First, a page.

100 Years Ago This Month
A Day at the High School
After these ten long years that I have been away from the Emmitsburg High School, I now recall vividly, certain happy days which I spent there. One day in particular I will try to describe to you.
The welcome old bell that hangs in the lofty tower was rung and all the scholars took their places. The boys and girls of the infant room seated themselves in Miss Ruth Hoke's room. School was opened with music and devotional exercises. Then all the scholars went to their
respective rooms, the doors were closed and work began.
First the C class in History came up to recite and all did very well with the exception of one boy who, when he got to the blackboard to discuss his topic, discovered he had forgotten everything he knew about this particular subject, but suddenly recalled something from a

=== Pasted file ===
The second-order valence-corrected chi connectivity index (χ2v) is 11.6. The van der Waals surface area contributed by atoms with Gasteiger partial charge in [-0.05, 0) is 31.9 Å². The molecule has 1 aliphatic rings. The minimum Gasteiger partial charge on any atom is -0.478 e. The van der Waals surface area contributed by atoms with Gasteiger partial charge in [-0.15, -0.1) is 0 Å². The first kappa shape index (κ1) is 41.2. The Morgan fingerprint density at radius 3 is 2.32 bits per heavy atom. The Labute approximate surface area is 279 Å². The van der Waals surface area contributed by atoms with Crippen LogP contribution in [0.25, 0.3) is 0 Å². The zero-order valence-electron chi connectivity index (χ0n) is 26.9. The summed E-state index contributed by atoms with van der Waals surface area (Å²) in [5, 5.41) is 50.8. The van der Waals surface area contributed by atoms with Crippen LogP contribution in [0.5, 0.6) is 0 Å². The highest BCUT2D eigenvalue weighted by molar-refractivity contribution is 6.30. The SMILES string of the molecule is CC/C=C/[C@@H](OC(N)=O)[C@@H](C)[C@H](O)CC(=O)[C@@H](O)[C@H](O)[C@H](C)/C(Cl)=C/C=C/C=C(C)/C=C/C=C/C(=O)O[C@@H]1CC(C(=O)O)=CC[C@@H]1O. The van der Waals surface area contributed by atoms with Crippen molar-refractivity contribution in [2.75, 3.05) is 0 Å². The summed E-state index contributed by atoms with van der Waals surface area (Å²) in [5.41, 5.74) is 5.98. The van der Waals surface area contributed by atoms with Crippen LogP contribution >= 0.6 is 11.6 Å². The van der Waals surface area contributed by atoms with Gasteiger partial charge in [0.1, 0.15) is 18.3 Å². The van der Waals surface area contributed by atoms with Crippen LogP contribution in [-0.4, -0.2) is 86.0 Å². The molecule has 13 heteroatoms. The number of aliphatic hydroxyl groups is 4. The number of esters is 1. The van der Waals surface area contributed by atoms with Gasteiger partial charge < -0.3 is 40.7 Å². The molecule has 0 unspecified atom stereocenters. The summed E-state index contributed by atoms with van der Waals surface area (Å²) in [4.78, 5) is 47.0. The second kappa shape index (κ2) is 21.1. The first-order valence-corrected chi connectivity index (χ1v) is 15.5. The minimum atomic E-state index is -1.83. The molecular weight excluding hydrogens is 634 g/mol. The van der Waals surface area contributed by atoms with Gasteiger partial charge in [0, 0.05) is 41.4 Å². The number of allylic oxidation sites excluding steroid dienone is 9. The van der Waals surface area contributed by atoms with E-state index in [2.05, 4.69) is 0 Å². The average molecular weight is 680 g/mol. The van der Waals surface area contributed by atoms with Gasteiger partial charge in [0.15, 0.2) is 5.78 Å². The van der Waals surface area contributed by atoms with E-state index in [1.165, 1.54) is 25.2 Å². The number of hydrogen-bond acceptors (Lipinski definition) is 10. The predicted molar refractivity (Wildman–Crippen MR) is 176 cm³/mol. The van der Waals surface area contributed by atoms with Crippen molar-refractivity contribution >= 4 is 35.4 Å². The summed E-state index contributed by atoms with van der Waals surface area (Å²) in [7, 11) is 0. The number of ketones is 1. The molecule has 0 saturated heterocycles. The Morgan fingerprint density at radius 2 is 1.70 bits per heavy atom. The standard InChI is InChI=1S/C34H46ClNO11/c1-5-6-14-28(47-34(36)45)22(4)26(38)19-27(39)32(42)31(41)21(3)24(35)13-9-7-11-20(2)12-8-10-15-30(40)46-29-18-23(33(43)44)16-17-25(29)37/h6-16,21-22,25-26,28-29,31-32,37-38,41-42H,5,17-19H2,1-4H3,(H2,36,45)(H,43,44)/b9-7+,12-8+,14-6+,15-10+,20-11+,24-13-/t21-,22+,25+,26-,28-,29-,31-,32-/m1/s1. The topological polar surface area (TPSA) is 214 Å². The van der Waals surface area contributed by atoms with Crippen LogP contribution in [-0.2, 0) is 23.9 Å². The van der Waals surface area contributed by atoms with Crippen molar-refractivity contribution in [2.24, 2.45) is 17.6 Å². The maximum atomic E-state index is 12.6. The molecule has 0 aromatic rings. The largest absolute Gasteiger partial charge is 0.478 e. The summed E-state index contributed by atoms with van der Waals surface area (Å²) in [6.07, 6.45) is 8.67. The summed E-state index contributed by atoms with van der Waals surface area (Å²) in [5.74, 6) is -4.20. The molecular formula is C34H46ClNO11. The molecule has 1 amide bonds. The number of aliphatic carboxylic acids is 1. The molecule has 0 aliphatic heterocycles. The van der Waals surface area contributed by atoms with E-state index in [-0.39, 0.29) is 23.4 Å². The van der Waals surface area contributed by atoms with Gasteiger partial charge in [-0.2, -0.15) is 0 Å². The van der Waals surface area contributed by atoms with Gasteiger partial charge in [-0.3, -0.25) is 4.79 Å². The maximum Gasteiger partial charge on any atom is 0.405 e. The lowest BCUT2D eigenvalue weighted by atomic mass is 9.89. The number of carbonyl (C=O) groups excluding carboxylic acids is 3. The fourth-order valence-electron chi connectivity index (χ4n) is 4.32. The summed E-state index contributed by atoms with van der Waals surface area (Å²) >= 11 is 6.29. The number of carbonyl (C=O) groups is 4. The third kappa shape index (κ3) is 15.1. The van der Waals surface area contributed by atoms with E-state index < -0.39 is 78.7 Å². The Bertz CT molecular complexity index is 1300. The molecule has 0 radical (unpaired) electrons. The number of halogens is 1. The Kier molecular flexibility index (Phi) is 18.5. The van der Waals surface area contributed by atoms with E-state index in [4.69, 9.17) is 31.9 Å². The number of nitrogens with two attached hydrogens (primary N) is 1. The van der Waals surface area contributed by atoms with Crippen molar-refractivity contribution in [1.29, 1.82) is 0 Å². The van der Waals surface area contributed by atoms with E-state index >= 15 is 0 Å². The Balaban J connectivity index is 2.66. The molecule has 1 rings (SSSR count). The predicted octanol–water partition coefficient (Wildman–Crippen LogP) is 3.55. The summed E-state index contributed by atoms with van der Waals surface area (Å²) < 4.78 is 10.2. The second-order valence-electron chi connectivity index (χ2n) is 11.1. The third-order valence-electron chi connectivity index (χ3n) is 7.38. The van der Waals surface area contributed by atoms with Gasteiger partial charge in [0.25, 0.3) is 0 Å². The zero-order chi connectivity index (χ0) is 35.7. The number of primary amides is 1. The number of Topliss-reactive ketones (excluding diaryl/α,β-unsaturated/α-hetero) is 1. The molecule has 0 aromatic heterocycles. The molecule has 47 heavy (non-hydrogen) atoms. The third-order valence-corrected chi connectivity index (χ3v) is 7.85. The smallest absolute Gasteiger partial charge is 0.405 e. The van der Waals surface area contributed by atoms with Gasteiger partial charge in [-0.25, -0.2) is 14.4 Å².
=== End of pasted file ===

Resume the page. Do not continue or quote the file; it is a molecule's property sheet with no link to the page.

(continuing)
previous lesson, that had been drilled and hammered in by the Professor. And so he roamed across seas, deserts and mountains into Egypt and commenced his discourse on sphinx and pyramids, in which he partially succeeded. After some ten minutes of pumping the Professor got about 62 percent out of him.
His subject was something about Babylonians.
Next was the A and B classes in Latin Grammar, nouns and verbs were alike to one boy, so the Professor told he and another boy, who was equally efficient, to write a new Latin Grammar with his compliments. Next came recess and when the good old bell had tolled again, work began
In Composition and Rhetoric the teacher gave one of the boys, "Washington at Valley Forge" to discourse on. This is his version -"Valley Forge was a small village and George Washington marched in there one bright winter morning and captured the village." The consequence was the